• Your function names are nice and fairly descriptive.
  • Besides a few things (below), your formatting is good and consistent.
  • You're following proper naming conventions
  • You have doc-strings that give a basic idea of what each function does.

What can be improved:

  • You have an odd mix of good names, and poor, single-character names. All your parameter names should have descriptive names. Good parameter names are important since they're implicitly a part of the function's documentation. When someone ctrl+q's your function, the parameter names, along with the doc-string, are what will show up. They should be thoroughly descriptive.

  • You're only using 2-space indentation. PEP8 recommends 4-spaces though, and I think you'll find that it's much easier to read anyway. More indentation makes it easier to differentiate between levels at a glance, which becomes increasingly helpful as the code gets longer.

  • Lines like this:

    print(str(m[0]) + "|" + str(m[1]) + "|" + str(m[2]))
    

    Can be neatened by making use of f-strings:

    print(f"{m[0]}|{m[1]}|{m[2]}")
    

    or, by just using print's capabilities directly, along with unpacking and slicing:

    print(*m[0:3], sep="|")
    print(*m[3:6], sep="|")
    print(*m[6:9], sep="|")
    
  • purge_board_of_int can be greatly cleaned up:

    def purge_board_of_int(b):
        return [" " if isinstance(e, int) else e for e in b]
    

    The list comprehension produces a new list, so an explicit copy isn't necessary. From there, you can just pick what elements are put into the copy as it's being produced, instead of doing a full copy, then iterating it again to alter the elements.

  • switch_turn is also fairly verbose. It can be simply:

    def switch_turn(u):
        return "X" if u == "O" else "O"
    
  • except:: Never, ever, ever (unless you really know what you're doing), should you ever have a bare except like that. Never. It seems harmless until you accidentally introduce an error like an accidental KeyError inside the try block. A bare except: will catch all errors, even ones that you didn't intend for it to catch. When using trys, a couple good rules to follow are:

    • The block inside of the try should wrap as few lines as possible. Only include in the try what you expect to throw, or would otherwise be infeasible to factor out.

    • The except should specify exactly the subclass of Exception that you expect to catch. This requires some thought, but is very important. try should be used to handle only the errors that you expect to be thrown, and are able to handle gracefully. If you aren't expecting it, or you aren't able to properly recover from it, you should not catch it*. Doing so will just cover up bugs, and lead to very difficult debugging down the road. If you're using that try to catch ValueErrors thrown by int, specify that:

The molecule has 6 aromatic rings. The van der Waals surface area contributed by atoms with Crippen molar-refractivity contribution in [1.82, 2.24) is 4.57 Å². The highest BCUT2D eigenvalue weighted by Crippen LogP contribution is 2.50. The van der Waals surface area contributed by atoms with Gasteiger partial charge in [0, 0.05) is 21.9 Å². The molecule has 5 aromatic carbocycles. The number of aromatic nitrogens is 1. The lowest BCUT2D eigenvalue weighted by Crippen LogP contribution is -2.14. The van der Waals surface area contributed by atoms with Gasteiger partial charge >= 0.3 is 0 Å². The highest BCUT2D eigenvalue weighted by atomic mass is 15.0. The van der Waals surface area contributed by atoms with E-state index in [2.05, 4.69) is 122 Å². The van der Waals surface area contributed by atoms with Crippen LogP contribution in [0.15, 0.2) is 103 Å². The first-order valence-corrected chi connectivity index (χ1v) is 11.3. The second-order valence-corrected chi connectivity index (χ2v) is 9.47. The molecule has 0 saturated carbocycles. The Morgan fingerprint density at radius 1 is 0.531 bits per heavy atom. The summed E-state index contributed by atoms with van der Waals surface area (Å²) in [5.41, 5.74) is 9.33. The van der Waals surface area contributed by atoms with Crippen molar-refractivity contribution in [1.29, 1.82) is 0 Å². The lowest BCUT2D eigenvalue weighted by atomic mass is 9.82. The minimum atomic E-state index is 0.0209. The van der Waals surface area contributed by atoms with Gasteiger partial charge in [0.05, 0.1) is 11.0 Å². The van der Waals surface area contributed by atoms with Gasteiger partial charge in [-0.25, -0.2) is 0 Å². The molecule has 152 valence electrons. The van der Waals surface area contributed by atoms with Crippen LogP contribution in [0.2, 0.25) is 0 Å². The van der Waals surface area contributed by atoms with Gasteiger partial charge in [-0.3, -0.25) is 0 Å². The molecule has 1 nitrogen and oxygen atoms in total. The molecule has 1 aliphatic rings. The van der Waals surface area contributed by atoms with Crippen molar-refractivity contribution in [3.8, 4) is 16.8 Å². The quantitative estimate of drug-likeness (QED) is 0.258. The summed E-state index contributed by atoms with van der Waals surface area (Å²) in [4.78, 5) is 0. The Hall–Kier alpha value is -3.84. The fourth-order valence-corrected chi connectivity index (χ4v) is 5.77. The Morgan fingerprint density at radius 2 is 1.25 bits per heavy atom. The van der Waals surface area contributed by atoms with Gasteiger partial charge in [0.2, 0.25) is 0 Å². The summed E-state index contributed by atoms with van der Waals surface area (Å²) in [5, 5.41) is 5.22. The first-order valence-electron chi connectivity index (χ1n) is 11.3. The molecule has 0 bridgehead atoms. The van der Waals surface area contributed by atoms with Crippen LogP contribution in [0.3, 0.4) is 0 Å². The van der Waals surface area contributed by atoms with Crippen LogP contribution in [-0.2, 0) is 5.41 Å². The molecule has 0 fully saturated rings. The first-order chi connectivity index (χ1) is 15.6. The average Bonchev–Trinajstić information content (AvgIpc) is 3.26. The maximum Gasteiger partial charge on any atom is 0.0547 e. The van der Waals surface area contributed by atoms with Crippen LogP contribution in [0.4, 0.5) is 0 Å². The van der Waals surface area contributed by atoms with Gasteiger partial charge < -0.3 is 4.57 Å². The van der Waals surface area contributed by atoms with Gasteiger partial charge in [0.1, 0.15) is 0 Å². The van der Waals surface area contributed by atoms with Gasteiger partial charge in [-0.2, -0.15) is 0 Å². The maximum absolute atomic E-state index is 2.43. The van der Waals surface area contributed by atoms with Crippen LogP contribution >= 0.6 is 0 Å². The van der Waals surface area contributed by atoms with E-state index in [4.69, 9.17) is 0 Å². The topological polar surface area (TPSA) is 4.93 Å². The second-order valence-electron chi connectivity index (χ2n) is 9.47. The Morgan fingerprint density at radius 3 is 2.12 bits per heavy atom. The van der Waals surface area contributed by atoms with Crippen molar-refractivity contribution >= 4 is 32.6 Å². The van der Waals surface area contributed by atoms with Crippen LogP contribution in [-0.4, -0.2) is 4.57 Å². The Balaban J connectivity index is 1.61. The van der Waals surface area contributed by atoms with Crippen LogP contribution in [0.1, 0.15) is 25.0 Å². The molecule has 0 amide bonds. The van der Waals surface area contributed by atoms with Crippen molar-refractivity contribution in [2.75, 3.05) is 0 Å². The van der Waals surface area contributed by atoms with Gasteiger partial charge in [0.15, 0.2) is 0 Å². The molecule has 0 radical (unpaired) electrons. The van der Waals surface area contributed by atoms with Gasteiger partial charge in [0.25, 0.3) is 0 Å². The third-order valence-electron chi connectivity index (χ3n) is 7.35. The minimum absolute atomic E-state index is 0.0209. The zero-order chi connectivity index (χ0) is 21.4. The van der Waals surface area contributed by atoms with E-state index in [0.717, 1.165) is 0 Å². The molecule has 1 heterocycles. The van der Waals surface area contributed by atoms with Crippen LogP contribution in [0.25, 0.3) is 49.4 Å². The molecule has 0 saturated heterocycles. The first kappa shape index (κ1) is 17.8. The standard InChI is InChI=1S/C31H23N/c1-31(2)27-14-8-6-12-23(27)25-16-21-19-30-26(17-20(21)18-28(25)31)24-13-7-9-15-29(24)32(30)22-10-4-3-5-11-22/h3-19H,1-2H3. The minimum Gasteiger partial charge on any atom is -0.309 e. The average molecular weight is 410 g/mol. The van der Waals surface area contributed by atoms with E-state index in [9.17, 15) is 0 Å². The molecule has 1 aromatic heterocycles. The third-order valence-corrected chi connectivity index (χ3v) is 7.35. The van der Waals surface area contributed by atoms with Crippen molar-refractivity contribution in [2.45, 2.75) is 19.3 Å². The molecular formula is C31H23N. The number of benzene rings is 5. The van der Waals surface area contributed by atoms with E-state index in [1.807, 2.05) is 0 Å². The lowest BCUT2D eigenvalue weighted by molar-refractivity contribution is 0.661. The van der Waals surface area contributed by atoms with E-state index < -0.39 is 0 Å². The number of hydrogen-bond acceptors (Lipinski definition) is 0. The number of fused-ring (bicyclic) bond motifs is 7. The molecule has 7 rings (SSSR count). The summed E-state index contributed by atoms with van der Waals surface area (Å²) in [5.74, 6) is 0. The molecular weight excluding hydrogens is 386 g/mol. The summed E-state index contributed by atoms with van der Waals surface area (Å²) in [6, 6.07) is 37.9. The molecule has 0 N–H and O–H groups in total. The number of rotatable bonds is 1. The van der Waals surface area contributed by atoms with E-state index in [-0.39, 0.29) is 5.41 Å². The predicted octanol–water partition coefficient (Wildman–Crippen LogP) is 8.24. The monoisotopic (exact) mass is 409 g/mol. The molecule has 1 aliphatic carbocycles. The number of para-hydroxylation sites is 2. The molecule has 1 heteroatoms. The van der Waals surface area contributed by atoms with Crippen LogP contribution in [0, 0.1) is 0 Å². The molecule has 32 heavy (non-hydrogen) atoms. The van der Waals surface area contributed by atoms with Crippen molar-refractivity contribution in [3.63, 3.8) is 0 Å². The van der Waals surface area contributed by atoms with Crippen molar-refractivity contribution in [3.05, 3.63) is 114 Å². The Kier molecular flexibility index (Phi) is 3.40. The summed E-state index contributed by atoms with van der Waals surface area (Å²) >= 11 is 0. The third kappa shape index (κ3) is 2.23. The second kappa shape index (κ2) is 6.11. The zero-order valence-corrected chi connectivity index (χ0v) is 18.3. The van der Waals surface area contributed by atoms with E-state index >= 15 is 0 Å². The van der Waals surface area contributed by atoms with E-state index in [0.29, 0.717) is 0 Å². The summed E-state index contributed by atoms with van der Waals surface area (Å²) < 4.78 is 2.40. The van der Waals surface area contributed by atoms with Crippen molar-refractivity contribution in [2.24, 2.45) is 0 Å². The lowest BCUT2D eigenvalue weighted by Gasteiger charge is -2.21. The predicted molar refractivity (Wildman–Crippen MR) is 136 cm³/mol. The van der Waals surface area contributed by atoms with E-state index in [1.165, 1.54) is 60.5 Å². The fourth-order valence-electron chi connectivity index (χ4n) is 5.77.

except ValueError:
      

    I'm stating this so strongly because I have been bitten many times by errors being swallowed. It's also extremely common on Stack Overflow to see people post questions along the lines of "Help, my code's broken but I'm not getting any errors", and it turns out they have a try swallowing all helpful debugging information. Debugging without errors to help you is a hell I wouldn't wish on anyone. Put the thought in up front to save yourself headaches later.

    * Except for cases where you want to log all unknown errors, crashing the entire program wouldn't be appropriate, and when you're able to safely restart/bypass whatever had failed.

  • while winner == None:: It took me a second to realize how winner would ever be None after the first iteration. You're relying on the implicit returning of None, which isn't a good idea. A good rule of thumb: if you explicitly return a value inside of a function, you should not rely on implicit return None. Why? When I'm reading your code, I want it to be clear what is returned in what case. There is no return None in that function though, so I'm left guessing "Did they accidentally miss potential case, and the None being returned is a bug, or is it intentional?". Make it clear that None is a valid value to be returned from that function by putting an explicit return None is the exact case that you want to return None. Don't make your reader guess, and don't allow yourself to forget that you're relying on that behavior when you inevitably modify the function later.

  • The more common way of checking the type of an object is: isinstance(obj, SomeType). I actually don't know off-hand if it has any benefits over reference equality checks on the type using is, but I personally find it more readable.

An oddity:

  • while type(slot) is not int . . .:: I can't see how slot would ever not be an int. It starts as -1 (an int), and the only other place it's assigned is slot = int(..., which means it must be given an int there as well. That checks seems to be useless.